Athletes will soar, records will fall and inspiring stories will live on for decades.
And of all the tales that will emerge from the Tokyo Olympics, the most enduring might be that of the world’s premier multi-sports event at a turning point.
Professor Angela Schneider, director of Western’s International Centre for Olympic Studies, said this is a watershed moment for the Games: for athletes and for the organization itself.
“It’s going to be a truncated Olympics, no doubt about it,” said Schneider, a silver medalist in rowing at the 2012 Games in London, England. The pandemic has stripped away much of the non-sports events the world has come to expect: the crowds, the shoulder-to-shoulder camaraderie of opening and closing ceremonies, the athletes’ village, the energy of the host city. All of that buzz is part of what makes the Olympics a spectacle.
Story behind the athletes
So what is left when there are few fans in the stands, and even less fanfare?
That’s when the athletes’ stories and performances can shine, Schneider said. “The athletes won’t have this major Olympic ‘experience,’ which is unfortunate and I really feel for them losing that opportunity. But they will also be 100-per-cent focused on their performance because there will be no distractions.”
And the media, in the absence of highlighting the Games’ sidebar stories as in past years, can focus on the teams’ athletic accomplishments and what it took for them to get to Tokyo. “It’s going to be about athletes’ performances now. Athletes will be the centre of the show.”
And their stories are more than worth telling.
With minimal pandemic-time training facilities – and an even greater challenge for Paralympians in securing accessible training centres or adapting home gyms to simulate training centres – it’s remarkable that many athletes set records in the few international and qualifying events that did take place.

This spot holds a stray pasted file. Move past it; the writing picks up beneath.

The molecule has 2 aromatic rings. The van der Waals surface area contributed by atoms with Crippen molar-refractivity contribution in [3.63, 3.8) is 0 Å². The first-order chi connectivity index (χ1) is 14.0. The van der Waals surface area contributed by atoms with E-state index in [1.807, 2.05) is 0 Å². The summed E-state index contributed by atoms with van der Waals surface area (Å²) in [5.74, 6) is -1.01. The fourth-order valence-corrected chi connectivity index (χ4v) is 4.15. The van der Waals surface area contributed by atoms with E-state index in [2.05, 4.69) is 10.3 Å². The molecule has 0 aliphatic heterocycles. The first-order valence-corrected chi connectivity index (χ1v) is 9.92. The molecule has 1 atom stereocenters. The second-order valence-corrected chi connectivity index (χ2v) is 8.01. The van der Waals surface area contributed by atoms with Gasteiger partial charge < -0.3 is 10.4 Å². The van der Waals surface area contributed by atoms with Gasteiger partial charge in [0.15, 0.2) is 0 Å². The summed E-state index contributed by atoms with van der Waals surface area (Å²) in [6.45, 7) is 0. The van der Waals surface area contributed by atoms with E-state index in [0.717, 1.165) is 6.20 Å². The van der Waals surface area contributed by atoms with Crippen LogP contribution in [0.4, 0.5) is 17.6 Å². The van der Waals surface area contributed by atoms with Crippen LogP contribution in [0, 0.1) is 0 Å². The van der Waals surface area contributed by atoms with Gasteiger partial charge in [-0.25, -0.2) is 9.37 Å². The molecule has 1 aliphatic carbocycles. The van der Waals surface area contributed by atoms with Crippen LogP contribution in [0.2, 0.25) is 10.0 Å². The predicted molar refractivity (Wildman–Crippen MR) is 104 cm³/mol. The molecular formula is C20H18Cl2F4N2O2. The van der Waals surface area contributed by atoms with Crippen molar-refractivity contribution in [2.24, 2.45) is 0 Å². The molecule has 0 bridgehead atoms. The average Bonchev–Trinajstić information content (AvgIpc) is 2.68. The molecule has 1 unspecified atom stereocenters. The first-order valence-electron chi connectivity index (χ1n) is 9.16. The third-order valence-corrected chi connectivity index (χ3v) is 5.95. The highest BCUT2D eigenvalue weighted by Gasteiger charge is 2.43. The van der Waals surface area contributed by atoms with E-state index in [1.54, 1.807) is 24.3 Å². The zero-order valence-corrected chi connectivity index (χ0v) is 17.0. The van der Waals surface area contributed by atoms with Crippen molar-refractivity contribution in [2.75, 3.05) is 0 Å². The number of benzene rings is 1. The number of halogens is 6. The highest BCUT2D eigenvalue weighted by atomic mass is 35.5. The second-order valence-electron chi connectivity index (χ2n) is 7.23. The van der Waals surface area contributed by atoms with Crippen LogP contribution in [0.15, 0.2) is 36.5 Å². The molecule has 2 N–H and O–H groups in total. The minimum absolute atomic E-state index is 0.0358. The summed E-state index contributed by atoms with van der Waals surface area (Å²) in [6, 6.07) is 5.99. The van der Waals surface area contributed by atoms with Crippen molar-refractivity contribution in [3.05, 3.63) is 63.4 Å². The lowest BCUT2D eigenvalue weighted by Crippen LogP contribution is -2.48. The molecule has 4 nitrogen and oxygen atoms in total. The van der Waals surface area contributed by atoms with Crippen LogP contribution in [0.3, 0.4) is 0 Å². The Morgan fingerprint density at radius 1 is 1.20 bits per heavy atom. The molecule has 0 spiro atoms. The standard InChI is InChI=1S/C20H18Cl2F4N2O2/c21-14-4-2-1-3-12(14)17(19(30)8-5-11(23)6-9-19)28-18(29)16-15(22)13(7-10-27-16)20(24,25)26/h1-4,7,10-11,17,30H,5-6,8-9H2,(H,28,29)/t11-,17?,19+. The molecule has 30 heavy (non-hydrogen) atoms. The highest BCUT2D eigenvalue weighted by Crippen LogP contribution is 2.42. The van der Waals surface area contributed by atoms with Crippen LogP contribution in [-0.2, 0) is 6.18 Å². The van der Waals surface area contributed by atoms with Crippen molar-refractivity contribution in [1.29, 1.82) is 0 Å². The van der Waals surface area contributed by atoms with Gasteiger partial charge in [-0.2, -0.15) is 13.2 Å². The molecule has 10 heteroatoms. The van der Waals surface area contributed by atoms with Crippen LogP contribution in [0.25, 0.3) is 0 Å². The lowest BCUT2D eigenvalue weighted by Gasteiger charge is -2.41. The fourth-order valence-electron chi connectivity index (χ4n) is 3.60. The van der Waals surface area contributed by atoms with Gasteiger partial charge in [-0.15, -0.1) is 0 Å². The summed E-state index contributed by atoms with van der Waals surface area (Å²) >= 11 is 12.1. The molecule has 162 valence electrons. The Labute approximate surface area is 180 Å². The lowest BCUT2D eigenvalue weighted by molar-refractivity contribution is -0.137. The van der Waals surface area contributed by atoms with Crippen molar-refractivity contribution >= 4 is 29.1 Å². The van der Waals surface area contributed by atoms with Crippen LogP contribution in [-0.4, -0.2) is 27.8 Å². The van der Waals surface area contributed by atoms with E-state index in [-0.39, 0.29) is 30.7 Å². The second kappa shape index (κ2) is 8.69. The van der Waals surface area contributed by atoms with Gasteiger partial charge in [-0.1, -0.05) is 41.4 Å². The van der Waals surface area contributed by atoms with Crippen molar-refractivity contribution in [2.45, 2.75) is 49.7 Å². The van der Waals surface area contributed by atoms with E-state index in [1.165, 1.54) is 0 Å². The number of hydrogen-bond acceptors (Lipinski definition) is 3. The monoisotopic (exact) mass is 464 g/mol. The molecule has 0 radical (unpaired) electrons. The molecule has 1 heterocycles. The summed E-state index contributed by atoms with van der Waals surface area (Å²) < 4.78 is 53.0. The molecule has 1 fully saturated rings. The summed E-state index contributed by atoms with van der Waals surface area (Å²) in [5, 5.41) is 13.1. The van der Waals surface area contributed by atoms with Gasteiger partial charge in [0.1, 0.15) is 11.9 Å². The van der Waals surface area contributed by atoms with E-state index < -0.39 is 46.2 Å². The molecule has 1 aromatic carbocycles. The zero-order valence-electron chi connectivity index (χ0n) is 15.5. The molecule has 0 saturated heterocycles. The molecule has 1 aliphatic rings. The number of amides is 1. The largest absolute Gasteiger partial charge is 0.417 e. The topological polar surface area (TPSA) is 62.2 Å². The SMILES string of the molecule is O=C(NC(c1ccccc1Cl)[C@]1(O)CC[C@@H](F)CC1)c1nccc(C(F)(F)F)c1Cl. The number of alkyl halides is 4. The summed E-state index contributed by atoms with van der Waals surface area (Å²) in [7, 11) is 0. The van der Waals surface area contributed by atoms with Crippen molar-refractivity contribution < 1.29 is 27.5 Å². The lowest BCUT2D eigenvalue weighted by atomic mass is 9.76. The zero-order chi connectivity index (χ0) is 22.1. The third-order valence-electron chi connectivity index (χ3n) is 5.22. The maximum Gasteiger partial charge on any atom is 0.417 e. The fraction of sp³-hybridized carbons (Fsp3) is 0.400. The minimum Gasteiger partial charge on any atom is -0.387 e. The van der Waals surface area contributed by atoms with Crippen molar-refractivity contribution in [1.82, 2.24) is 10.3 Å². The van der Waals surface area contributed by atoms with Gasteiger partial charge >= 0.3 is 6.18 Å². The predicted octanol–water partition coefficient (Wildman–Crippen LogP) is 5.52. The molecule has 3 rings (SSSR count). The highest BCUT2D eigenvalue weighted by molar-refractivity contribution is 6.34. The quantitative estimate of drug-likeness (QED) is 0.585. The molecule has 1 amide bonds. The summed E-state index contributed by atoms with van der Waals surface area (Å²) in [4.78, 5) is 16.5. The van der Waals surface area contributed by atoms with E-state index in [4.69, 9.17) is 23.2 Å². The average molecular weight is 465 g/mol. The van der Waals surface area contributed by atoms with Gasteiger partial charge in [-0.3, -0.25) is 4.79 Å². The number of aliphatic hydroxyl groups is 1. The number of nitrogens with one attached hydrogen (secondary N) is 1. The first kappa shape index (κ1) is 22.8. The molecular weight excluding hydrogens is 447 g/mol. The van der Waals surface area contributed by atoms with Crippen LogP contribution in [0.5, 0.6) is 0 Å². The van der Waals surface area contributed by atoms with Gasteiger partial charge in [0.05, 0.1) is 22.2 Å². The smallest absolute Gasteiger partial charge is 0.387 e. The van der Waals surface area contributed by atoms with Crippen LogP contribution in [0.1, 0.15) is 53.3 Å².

And even once they qualified, Tokyo’s redoubled efforts to keep COVID-19 in check put the event itself in jeopardy almost until the last minute.
“The creativity, the resiliency, the tenacity they have shown – we almost have an obligation to listen to their stories.”
At the same time, Schneider said, the Games itself will need to redefine its expectations and support for host cities. Without ticket sales or tourists to boost revenue, the Tokyo Olympics and Japan itself stand to lose billions.
The International Olympics Committee’s next step – in being a cushion for host cities, and in making it more affordable to become a host city in the first place – will be crucial to the future of the event, she said.
Tokyo isn’t the first, nor will it be the last, to be buffeted by international circumstances out of its control, she said. “The IOC has to do a major reset on all of this, given the prevalence of pandemics. If they don’t change, it could be their demise because if nobody bids on it, then they’re done.”
Schneider is hopeful, both for athletes and the transformative power of the Games.
“I still believe 100 per cent in the Olympics. They changed my life, so I can’t help but be an optimist.”